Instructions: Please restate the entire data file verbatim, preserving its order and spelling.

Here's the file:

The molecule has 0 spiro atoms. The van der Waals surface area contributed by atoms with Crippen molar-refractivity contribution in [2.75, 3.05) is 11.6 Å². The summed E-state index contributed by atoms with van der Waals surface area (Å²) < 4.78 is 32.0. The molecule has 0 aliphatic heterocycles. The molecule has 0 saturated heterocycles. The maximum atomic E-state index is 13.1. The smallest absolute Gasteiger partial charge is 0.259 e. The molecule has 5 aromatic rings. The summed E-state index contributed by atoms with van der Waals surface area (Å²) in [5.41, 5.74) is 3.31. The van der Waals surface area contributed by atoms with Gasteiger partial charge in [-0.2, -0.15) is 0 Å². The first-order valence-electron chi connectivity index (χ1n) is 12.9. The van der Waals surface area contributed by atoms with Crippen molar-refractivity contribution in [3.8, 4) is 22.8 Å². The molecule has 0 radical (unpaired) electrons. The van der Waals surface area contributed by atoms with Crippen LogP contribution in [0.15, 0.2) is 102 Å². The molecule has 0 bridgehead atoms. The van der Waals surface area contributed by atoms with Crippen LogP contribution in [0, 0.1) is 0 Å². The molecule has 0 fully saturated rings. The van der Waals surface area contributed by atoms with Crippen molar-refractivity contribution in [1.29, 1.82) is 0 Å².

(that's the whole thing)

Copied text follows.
The molecule has 0 spiro atoms. The van der Waals surface area contributed by atoms with Crippen molar-refractivity contribution in [2.75, 3.05) is 11.6 Å². The summed E-state index contributed by atoms with van der Waals surface area (Å²) < 4.78 is 32.0. The molecule has 0 aliphatic heterocycles. The molecule has 0 saturated heterocycles. The maximum atomic E-state index is 13.1. The smallest absolute Gasteiger partial charge is 0.259 e. The molecule has 5 aromatic rings. The summed E-state index contributed by atoms with van der Waals surface area (Å²) in [5.41, 5.74) is 3.31. The van der Waals surface area contributed by atoms with Gasteiger partial charge in [-0.2, -0.15) is 0 Å². The first-order valence-electron chi connectivity index (χ1n) is 12.9. The van der Waals surface area contributed by atoms with Crippen molar-refractivity contribution in [3.8, 4) is 22.8 Å². The molecule has 0 radical (unpaired) electrons. The van der Waals surface area contributed by atoms with Crippen LogP contribution in [0.15, 0.2) is 102 Å². The molecule has 0 bridgehead atoms. The van der Waals surface area contributed by atoms with Crippen LogP contribution in [0, 0.1) is 0 Å². The molecule has 0 fully saturated rings. The van der Waals surface area contributed by atoms with Crippen molar-refractivity contribution in [1.29, 1.82) is 0 Å².